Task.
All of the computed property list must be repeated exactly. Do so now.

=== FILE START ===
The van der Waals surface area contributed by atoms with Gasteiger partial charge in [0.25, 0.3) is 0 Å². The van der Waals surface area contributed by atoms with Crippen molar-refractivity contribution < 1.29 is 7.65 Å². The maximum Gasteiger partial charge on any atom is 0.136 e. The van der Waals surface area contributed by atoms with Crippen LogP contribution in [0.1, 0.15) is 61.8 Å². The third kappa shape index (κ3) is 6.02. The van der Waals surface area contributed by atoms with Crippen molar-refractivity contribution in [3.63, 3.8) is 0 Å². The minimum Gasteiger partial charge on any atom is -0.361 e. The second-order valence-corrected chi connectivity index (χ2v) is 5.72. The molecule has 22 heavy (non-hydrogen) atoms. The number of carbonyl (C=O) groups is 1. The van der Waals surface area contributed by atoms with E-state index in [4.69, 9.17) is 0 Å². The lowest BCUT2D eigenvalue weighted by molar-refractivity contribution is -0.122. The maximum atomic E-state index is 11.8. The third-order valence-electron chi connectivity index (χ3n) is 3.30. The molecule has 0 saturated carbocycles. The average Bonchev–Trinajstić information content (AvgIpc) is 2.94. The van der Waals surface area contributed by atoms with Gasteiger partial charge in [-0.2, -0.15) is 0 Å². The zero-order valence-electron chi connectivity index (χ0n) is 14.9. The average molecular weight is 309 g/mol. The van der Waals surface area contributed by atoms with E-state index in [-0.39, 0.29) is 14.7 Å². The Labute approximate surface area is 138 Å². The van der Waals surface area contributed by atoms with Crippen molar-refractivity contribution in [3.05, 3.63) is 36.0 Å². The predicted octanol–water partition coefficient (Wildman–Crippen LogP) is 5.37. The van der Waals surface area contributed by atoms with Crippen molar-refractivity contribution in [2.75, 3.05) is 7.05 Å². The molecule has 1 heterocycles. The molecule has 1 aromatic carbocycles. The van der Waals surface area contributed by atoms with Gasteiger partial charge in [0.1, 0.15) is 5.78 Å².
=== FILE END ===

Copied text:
The van der Waals surface area contributed by atoms with Gasteiger partial charge in [0.25, 0.3) is 0 Å². The van der Waals surface area contributed by atoms with Crippen molar-refractivity contribution < 1.29 is 7.65 Å². The maximum Gasteiger partial charge on any atom is 0.136 e. The van der Waals surface area contributed by atoms with Crippen LogP contribution in [0.1, 0.15) is 61.8 Å². The third kappa shape index (κ3) is 6.02. The van der Waals surface area contributed by atoms with Crippen molar-refractivity contribution in [3.63, 3.8) is 0 Å². The minimum Gasteiger partial charge on any atom is -0.361 e. The second-order valence-corrected chi connectivity index (χ2v) is 5.72. The molecule has 22 heavy (non-hydrogen) atoms. The number of carbonyl (C=O) groups is 1. The van der Waals surface area contributed by atoms with E-state index in [4.69, 9.17) is 0 Å². The lowest BCUT2D eigenvalue weighted by molar-refractivity contribution is -0.122. The maximum atomic E-state index is 11.8. The third-order valence-electron chi connectivity index (χ3n) is 3.30. The molecule has 0 saturated carbocycles. The average Bonchev–Trinajstić information content (AvgIpc) is 2.94. The van der Waals surface area contributed by atoms with Gasteiger partial charge in [-0.2, -0.15) is 0 Å². The zero-order valence-electron chi connectivity index (χ0n) is 14.9. The average molecular weight is 309 g/mol. The van der Waals surface area contributed by atoms with E-state index in [-0.39, 0.29) is 14.7 Å². The Labute approximate surface area is 138 Å². The van der Waals surface area contributed by atoms with Crippen molar-refractivity contribution in [3.05, 3.63) is 36.0 Å². The predicted octanol–water partition coefficient (Wildman–Crippen LogP) is 5.37. The van der Waals surface area contributed by atoms with Crippen molar-refractivity contribution in [2.75, 3.05) is 7.05 Å². The molecule has 1 heterocycles. The molecule has 1 aromatic carbocycles. The van der Waals surface area contributed by atoms with Gasteiger partial charge in [0.1, 0.15) is 5.78 Å².